Tyendinaga Territory - Canadians are rarely treated to such a sustained outpouring of media attention to Aboriginal issues as they've seen over the past year and a half.
It's uncharacteristic of the press to lavish so much time, in so many areas of programming, on a demographic that until now has been so ignorable, so avoidable, so on the bottom rung for so long.
The obvious questions are why and why now.
Tomorrow's National Day of Action (Friday, June 29) has everything to do with it. In mid-May, the media began to take notice when Chief Terry Nelson of Roseau River First Nation, Manitoba, made this now famous (or infamous) statement in a TV interview: "There are only two ways of dealing with the white man. Either you pick up a gun, or you stand between the white man and his money."
Until then, neither the media nor the government had taken Nelson's National Day of Action very seriously, even though Nelson had managed to get a resolution passed by a majority of chiefs late last year; it was renewed at a special assembly of the Assembly of First Nations last month.
The chiefs were angry that the federal government scuttled the Kelowna Accord, ignored their pleas for more support in this spring's federal budget, refused to move on issues such as contaminated water and substandard housing, waved off an official apology on residential schools - and, of course, there's the ever-frustrating backlog of more than 800 specific land claims.
According to Paul Barnsley, senior writer at Windspeaker, a monthly national newspaper covering Aboriginal issues, the mood at this spring's AFN special assembly was "weird, especially when Terry Nelson sounded downright statesmanlike compared to everyone else."
A couple of weeks before, Shawn Brant and others occupying a gravel quarry near Deseronto, Ontario, had parked an old school bus across rail lines for more than 30 hours.
The chiefs saw how quickly Ottawa could move on an issue when surrounded on all sides by angry Indians, angry passengers and angry corporations throughout eastern Canada.
While Brant's blockade angered many, it also forced the feds to put Tyendinaga's land rights file near the top of the mountain of claims. The national news media, just like the federal government, was dragged back into the story.
Seventeen years ago, months before the botched (or successfully defended) raid by the Sûreté du Québec on Kanehsata:ke Mohawks near Oka, the SQ was increasing its use of force against the community. A Mohawk activist asked reporters what was needed to get the average Canadian to pay attention. The advice was short and to the point: "Get some guns."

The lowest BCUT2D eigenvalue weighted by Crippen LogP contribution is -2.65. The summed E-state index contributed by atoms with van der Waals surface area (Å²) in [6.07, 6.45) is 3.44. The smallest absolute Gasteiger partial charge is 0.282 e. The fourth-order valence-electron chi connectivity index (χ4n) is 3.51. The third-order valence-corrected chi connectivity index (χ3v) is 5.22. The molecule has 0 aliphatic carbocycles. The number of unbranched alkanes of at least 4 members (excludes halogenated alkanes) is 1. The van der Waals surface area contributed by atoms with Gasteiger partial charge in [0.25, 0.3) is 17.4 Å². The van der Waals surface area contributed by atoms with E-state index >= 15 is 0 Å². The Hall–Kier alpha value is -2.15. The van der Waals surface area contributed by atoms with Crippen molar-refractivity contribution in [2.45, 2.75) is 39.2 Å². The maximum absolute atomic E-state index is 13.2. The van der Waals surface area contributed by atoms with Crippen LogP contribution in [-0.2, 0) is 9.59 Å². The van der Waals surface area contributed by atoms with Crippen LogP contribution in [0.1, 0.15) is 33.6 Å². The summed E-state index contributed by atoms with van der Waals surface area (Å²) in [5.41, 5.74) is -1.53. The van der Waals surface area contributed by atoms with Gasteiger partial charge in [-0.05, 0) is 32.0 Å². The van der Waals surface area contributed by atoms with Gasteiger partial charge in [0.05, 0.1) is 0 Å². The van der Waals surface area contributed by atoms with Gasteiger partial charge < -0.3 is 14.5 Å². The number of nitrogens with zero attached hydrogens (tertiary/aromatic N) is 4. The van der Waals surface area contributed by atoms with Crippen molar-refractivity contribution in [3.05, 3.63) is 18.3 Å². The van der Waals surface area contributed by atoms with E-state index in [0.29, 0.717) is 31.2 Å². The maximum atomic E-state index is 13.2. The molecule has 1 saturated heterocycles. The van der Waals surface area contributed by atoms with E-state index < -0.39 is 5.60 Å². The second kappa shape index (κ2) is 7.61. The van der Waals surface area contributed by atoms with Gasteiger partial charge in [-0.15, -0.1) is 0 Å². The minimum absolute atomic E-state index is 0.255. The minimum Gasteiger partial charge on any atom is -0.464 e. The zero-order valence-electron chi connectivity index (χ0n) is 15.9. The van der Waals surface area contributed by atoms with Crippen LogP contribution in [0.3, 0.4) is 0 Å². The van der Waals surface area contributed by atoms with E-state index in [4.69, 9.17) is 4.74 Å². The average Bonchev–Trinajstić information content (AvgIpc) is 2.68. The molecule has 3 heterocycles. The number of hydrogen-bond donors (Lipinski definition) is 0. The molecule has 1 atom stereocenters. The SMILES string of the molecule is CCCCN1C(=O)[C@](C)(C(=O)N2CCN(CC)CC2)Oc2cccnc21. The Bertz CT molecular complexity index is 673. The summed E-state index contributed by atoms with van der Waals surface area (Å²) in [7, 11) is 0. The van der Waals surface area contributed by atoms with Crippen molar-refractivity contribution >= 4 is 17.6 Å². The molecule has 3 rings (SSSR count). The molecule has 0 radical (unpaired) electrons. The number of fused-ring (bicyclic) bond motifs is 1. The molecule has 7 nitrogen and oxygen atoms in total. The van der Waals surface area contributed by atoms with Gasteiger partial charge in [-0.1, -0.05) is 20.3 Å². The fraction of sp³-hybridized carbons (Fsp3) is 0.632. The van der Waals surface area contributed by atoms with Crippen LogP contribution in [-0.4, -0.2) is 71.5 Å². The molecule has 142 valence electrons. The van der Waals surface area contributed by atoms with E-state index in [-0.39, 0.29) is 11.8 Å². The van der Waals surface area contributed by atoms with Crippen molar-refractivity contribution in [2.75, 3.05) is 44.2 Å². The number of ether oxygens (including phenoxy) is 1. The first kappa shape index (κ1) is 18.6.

This quote usually elicits two immediate reactions: shock, closely followed by disgust. That's natural until you consider the cold, hard truth behind that answer. The fact is, Aboriginal issues consistently and repeatedly fade from public attention until the next terrible situation or confrontation explodes onto the scene.
The public response to this episodic reportage ranges from anger at the injustices perpetrated against Aboriginal peoples to pity at the never-ending despair, frustration at the lack of improvement in living conditions, disgust that people would choose to live like that, impatience that tax dollars are wasted, disdain for anyone with "special rights" and, finally, a belief that the ultimate answer lies in forced assimilation or cultural eradication.
Most people, including many First Nation folks, express one or more of these reactions. Some responses are just excuses for inaction and further abuse. They are reasons to give up and walk away. If asked, reporters often explain they've moved on to other stories because there's never any progress or resolution. It just goes on and on.
The narrative this time is somehow different. The coverage has gone beyond one community or one incident; it has evolved into a pan-Canadian story. As the reportage morphs, it defines the deep fault lines that exist between these internal nations and the myths of one Canada, one law, one culture and one history for all.
These stories, though, are not uncovering separatism - nor separateness. Instead, they are confirming that entire industries are feeding off the misery of native communities and that this is a product of conscious, deliberate decisions by those in power.
Canadians may be forgiven for missing this crucial point, since much of the coverage has become hysterical. Many of the media images conjure up, by subtle or deliberate means, a countdown to domestic terrorism, an easily recognized stereotype playing to prejudices about Indians. What if there's another story going on, though?
What if the Day of Action isn't really about the fears of average Canadians? What if the day is meant to shock Indian political leaders out of their collective coma? Or convey to the average native person that he or she can tell that all-powerful, know-it-all government person to go to hell? What if that's the real meaning behind this Day of Action? That raises another question: would the media have covered that story?
Taiorehonte Dan David, a Mohawk from Kanehsata:ke, Quebec, was a journalist for CBC Radio and TV, TVO, Vision-TV, and a former news director at APTN. He teaches at First Nations Technical Institute at Tyendinaga Territory.